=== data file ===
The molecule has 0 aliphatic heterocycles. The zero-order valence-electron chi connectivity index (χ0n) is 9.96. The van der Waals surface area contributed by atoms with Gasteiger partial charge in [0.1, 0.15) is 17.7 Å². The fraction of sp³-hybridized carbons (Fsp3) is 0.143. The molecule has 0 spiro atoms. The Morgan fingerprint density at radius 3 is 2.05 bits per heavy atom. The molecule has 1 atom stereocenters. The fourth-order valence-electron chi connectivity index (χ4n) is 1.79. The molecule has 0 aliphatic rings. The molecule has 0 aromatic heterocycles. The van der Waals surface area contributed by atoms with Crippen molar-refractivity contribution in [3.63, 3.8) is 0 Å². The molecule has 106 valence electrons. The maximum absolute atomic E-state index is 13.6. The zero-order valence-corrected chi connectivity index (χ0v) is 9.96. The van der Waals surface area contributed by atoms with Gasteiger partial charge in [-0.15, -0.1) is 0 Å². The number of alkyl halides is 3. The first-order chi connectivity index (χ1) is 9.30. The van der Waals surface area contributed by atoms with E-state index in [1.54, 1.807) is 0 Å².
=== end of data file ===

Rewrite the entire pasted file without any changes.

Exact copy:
The molecule has 0 aliphatic heterocycles. The zero-order valence-electron chi connectivity index (χ0n) is 9.96. The van der Waals surface area contributed by atoms with Gasteiger partial charge in [0.1, 0.15) is 17.7 Å². The fraction of sp³-hybridized carbons (Fsp3) is 0.143. The molecule has 0 spiro atoms. The Morgan fingerprint density at radius 3 is 2.05 bits per heavy atom. The molecule has 1 atom stereocenters. The fourth-order valence-electron chi connectivity index (χ4n) is 1.79. The molecule has 0 aliphatic rings. The molecule has 0 aromatic heterocycles. The van der Waals surface area contributed by atoms with Crippen molar-refractivity contribution in [3.63, 3.8) is 0 Å². The molecule has 106 valence electrons. The maximum absolute atomic E-state index is 13.6. The zero-order valence-corrected chi connectivity index (χ0v) is 9.96. The van der Waals surface area contributed by atoms with Gasteiger partial charge in [-0.15, -0.1) is 0 Å². The number of alkyl halides is 3. The first-order chi connectivity index (χ1) is 9.30. The van der Waals surface area contributed by atoms with E-state index in [1.54, 1.807) is 0 Å².